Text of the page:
Editorial: The Independent endorses candidates

When voters go to the polls next Tuesday, Nov. 4, the role they should assume is that of the boss making new hires. The voters’ job is to sort through the various applications, review their records and accomplishments, and hire the best candidates for their respective positions. This is not a popularity contest, but rather a nuts-and-bolts analysis of which candidate will best serve in the elected position.
With that in mind, we offer the following endorsements and comments on the upcoming election:
The role of governor is to lead the state with confidence, articulate a clear vision on how to achieve benchmarks on multiple issues, and assemble a team within the administration to make those goals a reality. Of particular importance in a governor is the willingness to tackle tough issues and pursue positive outcomes.
For the past four years, Peter Shumlin has set a high bar as Vermont’s governor by launching bold policy initiatives in a time of tough economic sledding, while holding firm in his commitment to not raise broad-based taxes.
Shumlin has pushed an aggressive platform of economic development through the EB-5 program, solar development and other renewable energy platforms, allocated more funds for tourism and innovative start-ups, invested in downtowns, and initiated statewide strategic planning over the next five years that sets measurable targets to achieve.
Most recently, he and his economic development team have worked closely with IBM to keep those 4,000 jobs there, culminating in a sale last week to GlobalFoundries that is as promising an outcome as could have been hoped for. Shumlin and his team have also been working closely with the state college system, Champlain College and UVM to ensure adequate training meets the needs of the state’s employers and sparks new growth and innovation. More always needs to be done to grow jobs, but the new energy and innovative developments are a push in the right direction.
While pro-business, Shumlin is also an environmental leader. He has championed cleaner waters in Lake Champlain, has sounded the alarm on global warming and has been promoting renewable energy through state tax incentives. A pragmatic leader, he supports natural gas as a bridge-fuel — saving residents and businesses 50 percent or more off the cost of oil or propane and reducing the carbon dioxide level at the point of consumption by 25 or so percent. It’s a practical solution in the short-term that also is a key economic lifeline to Rutland County. Environmentalists opposed to the pipeline certainly disagree with the governor’s position on this issue, but in the aggregate his policies on the environment serve the state well.
Significantly, Gov. Shumlin has not shrunk from two of the most difficult issues facing the state or country: health care reform and opiate addiction. Every state faces similar problems, but few have tackled the issues as forthrightly or as ambitiously as has Gov. Shumlin.
Disagree with his proposals if you like, but to his credit he is a governor willing to identify the toughest issues and get to work on doing what governors should aspire to do: overcoming objections and finding solutions.
No leader who tackles controversial issues escapes unscathed, and Shumlin is no exception. On health care, he can be faulted for an initial lack of transparency in the state’s handling of the subcontractor running Vermont Health Connect, and for not overseeing its performance with more vigor. While Vermont is not alone in botching its initial rollout, we expected better. Moreover, Shumlin has violated the public trust by delaying the presentation of an economic game plan explaining how he will pay for his health care reforms. While an economic blueprint is on the agenda early in the upcoming session, its absence is a shortcoming that detracts from what otherwise has been a solid performance in his first two terms.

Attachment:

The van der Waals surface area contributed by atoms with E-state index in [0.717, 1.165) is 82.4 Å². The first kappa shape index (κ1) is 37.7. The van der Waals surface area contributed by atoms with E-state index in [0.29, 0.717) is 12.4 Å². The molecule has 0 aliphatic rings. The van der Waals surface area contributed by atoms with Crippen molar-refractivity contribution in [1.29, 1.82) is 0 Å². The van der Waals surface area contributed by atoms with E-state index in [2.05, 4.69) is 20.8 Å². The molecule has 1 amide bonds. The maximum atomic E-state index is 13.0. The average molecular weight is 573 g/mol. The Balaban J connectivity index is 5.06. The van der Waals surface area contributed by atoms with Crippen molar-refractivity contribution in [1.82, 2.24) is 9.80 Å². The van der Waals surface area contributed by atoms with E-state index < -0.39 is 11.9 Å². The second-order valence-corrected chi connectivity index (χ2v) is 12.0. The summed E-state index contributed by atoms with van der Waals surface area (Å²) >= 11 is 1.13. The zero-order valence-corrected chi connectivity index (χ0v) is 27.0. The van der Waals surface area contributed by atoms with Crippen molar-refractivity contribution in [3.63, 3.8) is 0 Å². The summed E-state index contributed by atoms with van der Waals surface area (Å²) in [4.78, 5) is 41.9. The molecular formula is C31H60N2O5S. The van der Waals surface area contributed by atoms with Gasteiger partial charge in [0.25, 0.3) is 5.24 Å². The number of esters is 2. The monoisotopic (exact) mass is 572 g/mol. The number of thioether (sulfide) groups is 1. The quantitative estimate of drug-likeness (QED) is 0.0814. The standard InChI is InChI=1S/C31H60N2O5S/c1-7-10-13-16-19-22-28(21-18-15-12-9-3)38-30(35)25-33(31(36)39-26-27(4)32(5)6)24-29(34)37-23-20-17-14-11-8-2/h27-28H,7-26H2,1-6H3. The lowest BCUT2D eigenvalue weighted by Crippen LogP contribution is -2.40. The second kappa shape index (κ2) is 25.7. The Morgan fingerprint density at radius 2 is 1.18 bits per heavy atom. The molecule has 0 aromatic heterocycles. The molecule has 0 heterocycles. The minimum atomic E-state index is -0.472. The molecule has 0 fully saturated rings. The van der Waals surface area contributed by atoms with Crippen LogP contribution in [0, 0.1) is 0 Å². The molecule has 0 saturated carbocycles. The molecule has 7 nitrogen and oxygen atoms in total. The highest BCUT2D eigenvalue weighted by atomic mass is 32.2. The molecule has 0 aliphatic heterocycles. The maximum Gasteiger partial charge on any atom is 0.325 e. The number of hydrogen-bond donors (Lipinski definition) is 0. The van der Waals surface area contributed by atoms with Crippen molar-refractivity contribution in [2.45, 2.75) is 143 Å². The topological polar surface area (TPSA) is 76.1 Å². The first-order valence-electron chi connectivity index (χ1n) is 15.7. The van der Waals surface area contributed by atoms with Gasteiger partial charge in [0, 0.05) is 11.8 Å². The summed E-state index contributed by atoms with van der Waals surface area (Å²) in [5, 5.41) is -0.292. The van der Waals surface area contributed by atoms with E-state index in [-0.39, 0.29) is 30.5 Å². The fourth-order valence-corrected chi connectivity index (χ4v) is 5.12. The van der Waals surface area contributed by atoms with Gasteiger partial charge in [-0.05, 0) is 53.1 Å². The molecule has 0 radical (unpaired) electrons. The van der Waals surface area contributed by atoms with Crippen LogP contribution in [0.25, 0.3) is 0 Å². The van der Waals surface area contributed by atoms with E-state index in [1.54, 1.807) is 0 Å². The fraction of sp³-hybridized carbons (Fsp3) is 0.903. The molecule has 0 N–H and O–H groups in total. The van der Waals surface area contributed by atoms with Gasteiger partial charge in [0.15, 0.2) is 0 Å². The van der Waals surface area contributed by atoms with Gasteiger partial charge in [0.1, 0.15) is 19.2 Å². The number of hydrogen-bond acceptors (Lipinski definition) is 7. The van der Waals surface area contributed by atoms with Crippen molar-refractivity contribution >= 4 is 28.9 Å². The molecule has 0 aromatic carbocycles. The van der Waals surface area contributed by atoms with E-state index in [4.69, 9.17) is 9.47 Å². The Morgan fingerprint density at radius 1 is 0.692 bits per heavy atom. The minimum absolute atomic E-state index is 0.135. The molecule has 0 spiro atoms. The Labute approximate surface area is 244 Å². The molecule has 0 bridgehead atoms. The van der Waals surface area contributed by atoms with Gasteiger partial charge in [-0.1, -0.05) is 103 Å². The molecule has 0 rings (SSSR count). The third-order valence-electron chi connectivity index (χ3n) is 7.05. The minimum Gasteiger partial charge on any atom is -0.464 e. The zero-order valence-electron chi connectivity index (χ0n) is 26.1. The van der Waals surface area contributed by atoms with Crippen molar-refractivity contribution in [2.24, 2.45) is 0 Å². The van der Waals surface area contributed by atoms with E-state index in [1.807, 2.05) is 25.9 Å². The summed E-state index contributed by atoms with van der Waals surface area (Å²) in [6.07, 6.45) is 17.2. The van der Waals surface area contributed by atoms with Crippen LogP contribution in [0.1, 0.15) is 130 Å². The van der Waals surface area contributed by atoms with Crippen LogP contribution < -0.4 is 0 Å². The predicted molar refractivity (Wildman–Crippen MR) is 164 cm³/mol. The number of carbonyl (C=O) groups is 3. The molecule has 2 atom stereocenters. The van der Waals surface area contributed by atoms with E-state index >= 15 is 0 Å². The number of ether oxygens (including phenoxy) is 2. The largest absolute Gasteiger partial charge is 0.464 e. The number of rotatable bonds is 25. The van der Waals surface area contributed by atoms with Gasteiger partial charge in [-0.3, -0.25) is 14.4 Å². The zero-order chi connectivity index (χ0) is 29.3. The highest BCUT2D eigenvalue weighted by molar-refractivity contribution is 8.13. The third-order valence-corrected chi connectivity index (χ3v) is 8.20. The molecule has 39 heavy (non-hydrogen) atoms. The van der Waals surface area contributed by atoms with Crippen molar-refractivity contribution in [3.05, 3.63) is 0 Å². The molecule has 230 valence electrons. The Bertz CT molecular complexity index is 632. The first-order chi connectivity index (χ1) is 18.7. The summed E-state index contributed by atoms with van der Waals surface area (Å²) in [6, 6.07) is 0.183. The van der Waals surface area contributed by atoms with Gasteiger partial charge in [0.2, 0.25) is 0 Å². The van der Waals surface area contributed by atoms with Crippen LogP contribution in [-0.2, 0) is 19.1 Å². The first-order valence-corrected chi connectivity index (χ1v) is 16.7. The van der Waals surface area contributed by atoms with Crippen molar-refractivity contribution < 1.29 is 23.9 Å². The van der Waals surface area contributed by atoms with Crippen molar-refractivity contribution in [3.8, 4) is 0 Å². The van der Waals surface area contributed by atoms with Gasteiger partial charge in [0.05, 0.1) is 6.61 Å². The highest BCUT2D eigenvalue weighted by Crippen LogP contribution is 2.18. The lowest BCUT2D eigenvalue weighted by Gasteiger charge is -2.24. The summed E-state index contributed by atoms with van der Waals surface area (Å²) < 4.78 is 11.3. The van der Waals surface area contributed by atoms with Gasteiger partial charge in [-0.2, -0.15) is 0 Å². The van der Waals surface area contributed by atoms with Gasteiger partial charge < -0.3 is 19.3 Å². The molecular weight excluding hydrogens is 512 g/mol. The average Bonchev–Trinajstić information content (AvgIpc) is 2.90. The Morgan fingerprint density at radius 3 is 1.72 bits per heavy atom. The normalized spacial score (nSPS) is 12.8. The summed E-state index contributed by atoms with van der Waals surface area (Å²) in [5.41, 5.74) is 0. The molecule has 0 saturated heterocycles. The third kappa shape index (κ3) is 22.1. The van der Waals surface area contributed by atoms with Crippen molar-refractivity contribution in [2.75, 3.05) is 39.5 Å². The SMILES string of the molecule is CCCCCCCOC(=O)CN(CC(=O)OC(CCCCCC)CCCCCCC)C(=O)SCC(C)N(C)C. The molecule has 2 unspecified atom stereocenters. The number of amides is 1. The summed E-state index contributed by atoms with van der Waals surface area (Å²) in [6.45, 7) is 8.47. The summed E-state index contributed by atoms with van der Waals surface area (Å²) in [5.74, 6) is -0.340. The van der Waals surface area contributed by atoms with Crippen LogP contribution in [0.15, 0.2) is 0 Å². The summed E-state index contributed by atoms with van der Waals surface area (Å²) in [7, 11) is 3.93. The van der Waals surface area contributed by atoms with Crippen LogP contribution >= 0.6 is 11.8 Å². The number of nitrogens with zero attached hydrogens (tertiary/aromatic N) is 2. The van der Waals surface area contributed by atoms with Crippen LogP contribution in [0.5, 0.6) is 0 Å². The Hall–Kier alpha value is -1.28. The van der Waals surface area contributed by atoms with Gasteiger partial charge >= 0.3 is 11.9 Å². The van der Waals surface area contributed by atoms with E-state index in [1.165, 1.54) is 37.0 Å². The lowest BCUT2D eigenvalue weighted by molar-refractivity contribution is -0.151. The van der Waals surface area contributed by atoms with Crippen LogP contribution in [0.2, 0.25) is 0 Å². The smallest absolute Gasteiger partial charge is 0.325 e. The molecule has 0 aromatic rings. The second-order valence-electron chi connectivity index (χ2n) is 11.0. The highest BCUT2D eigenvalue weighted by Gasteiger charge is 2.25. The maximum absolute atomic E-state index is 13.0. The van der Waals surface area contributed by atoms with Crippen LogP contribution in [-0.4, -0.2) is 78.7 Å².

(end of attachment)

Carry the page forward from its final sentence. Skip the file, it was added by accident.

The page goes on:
In reviewing Gov. Shumlin’s four years in office, however, the overall image is of a man of action, determination, optimism and vision. He was the tireless cheerleader for communities across central and southern Vermont when recovering from the devastation of TS Irene back in 2011, just as he has been when promoting the state’s quality brand in tourism, the surging food and beverages sectors, our growing technology sector or the need to tackle opiate addiction.
But he is also a leader who believes that a strong educational system is the great equalizer for all Vermont students, who embraces equal rights and fair wages, who has the compassion and courage to sign death with dignity legislation and decriminalize the possession of recreational amounts of marijuana. He is a leader willing to explore new ways to fund public education but adamant that educational opportunity remain equal as the state supreme court ruled in the Brigham decision. He is a leader sensitive to high taxes, but realistic enough to recognize the need for adequate revenue to make government work.
Compared to the other candidates seeking the state’s top job, Shumlin is not just the top choice, but deserving of another two years in office and the opportunity to flush out the initiatives he has launched.
Like most Vermonters, we like Lt. Gov. Phil Scott. He’s a good guy; a solid bloke with a affable demeanor and a can-do attitude. He’s a capable businessman, has savvy political skills and a penchant for compromise. He prefers cooperation to conflict, and action to political posturing. Those qualities alone are enough to get him re-elected for his third term.
Scott’s strength, however, is also his weakness. Because he avoids conflict, he also avoids taking a stand on the major issues. He offers criticism in vague generalities, but offers no specific solutions. In terms of policy initiatives or new ideas, he echoes others and rarely takes the lead.
On health care reform, for instance, many Republicans have pressed him to take a bolder stand as the opposition party, but Scott plays it cautiously: single payer may be the right way to go, he has said, adding, but we need to be careful and not do things that hurt the state’s economy. That’s the very definition of straddling an issue. Similarly, on economic development, he champions building a business friendly environment (who hasn’t in the past 25 years), but hesitates to define any specific programs.